At times you know exactly what you are looking at and sometimes you're not so sure. Every fascinating creature is part of the Monterey Bay Aquarium's latest exhibit called The Secret Life of Seahorses.
"You look at them and they have a monkey tail, snout that looks like a horses and a kangaroo pouch. People really don't think they are fish, but they are," says Paul Clarkson, an aquarium curator.
Instead of scales, these fish have boney plates under the skin. The 5,000 square foot display features 17 species from the seahorse family. Each tends to blend with its environment, even changing colors for protection. There are the kelp-looking sea dragons, pipe horses, and pipefish.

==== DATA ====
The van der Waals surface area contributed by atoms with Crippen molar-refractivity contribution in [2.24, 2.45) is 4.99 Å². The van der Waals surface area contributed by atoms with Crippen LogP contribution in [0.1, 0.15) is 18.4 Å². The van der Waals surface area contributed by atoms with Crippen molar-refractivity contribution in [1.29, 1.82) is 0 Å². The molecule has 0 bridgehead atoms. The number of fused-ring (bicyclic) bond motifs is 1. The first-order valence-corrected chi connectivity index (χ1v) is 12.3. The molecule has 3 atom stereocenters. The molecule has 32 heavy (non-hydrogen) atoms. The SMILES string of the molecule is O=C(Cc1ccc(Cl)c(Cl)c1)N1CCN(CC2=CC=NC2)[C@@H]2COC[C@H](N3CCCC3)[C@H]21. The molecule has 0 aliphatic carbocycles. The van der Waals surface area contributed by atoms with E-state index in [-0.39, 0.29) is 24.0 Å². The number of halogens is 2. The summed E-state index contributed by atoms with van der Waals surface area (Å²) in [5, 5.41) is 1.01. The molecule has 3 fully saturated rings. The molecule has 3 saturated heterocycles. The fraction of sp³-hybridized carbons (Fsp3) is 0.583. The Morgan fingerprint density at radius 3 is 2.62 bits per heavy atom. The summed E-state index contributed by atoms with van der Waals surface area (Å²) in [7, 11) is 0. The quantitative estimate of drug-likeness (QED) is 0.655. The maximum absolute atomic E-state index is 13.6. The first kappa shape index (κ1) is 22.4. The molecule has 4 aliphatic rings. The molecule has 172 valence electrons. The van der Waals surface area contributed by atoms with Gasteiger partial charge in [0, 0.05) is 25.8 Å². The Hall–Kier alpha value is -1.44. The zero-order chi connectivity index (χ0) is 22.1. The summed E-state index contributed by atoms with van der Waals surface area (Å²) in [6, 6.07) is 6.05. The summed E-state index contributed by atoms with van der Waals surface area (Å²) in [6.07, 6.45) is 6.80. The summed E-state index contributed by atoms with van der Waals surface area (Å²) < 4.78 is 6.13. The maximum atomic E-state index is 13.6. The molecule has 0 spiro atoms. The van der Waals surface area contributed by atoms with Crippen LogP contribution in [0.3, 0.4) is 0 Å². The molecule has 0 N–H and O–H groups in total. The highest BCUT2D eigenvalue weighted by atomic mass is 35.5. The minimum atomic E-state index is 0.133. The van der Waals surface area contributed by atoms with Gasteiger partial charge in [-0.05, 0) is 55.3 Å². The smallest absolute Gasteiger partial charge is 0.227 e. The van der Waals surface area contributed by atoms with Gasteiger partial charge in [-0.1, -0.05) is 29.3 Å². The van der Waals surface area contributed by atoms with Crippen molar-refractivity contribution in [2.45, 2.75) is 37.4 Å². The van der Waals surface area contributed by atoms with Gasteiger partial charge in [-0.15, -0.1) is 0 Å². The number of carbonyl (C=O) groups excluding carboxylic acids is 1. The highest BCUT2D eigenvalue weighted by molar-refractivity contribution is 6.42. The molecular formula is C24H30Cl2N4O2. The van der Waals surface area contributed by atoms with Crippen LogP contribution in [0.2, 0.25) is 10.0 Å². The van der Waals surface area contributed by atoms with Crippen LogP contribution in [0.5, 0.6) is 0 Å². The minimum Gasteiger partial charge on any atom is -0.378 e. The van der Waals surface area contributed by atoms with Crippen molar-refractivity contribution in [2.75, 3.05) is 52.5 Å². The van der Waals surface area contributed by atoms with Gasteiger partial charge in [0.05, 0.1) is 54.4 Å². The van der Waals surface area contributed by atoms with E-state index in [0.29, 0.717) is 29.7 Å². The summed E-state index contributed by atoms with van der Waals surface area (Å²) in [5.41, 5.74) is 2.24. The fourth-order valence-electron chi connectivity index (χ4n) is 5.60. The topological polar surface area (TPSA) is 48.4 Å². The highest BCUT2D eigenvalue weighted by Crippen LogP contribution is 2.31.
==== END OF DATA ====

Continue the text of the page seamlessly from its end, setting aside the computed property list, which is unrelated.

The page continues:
One of the most fascinating aspects is the way they mate and breed. The exhibit peers into that private life and highlights elaborate underwater rituals.
"To reinforce that bond, they court and dance on a daily basis through the breeding season so it's really quite remarkable when you think of these fish out in the ocean dancing and courting each other," says Ava Ferguson, a senior exhibit developer.
The tango is consummated when the female impregnates the male who carries the developing young in a pouch before giving birth.
"To see a male anything with a pouch of sometimes hundreds of babies is very unique, so that's going to be great for folks to see," says Clarkson.
Visitors can gaze at baby Dwarf Seahorses as small as a grain of rice and Pacific Seahorses up to a foot long. The $2.25 million exhibit opens on Monday, but aquarium volunteers got a sneak peak.
"This is amazing! There is stuff in here that I have never seen before," says Barbie Maschmeier, an aquarium volunteer.
The aquarium hopes if people learn more about seahorses and their relatives, they will care more about protecting them and their ocean habitat.